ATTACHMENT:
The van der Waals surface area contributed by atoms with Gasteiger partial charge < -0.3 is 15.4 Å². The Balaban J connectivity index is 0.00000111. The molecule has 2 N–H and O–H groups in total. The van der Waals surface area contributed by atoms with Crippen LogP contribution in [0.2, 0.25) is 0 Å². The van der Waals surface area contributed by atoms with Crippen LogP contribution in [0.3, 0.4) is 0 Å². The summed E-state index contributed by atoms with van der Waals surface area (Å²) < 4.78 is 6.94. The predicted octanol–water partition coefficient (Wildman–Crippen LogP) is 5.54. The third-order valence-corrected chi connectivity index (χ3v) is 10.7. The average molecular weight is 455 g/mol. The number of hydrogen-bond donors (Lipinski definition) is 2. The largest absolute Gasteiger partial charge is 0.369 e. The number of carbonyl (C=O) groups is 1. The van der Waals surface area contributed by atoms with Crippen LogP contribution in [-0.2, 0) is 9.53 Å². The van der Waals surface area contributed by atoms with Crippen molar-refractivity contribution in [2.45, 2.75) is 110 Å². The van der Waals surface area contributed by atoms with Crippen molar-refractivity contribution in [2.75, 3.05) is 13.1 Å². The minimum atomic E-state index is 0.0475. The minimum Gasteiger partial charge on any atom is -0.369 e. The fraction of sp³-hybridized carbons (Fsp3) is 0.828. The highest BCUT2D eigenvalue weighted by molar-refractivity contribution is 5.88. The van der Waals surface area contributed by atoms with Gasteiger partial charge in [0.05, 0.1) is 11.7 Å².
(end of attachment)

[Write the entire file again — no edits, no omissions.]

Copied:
The van der Waals surface area contributed by atoms with Gasteiger partial charge < -0.3 is 15.4 Å². The Balaban J connectivity index is 0.00000111. The molecule has 2 N–H and O–H groups in total. The van der Waals surface area contributed by atoms with Crippen LogP contribution in [0.2, 0.25) is 0 Å². The van der Waals surface area contributed by atoms with Crippen LogP contribution in [0.3, 0.4) is 0 Å². The summed E-state index contributed by atoms with van der Waals surface area (Å²) < 4.78 is 6.94. The predicted octanol–water partition coefficient (Wildman–Crippen LogP) is 5.54. The third-order valence-corrected chi connectivity index (χ3v) is 10.7. The average molecular weight is 455 g/mol. The number of hydrogen-bond donors (Lipinski definition) is 2. The largest absolute Gasteiger partial charge is 0.369 e. The number of carbonyl (C=O) groups is 1. The van der Waals surface area contributed by atoms with Crippen LogP contribution in [-0.2, 0) is 9.53 Å². The van der Waals surface area contributed by atoms with Crippen molar-refractivity contribution in [2.45, 2.75) is 110 Å². The van der Waals surface area contributed by atoms with Crippen molar-refractivity contribution in [2.75, 3.05) is 13.1 Å². The minimum atomic E-state index is 0.0475. The minimum Gasteiger partial charge on any atom is -0.369 e. The fraction of sp³-hybridized carbons (Fsp3) is 0.828. The highest BCUT2D eigenvalue weighted by molar-refractivity contribution is 5.88. The van der Waals surface area contributed by atoms with Gasteiger partial charge in [0.05, 0.1) is 11.7 Å².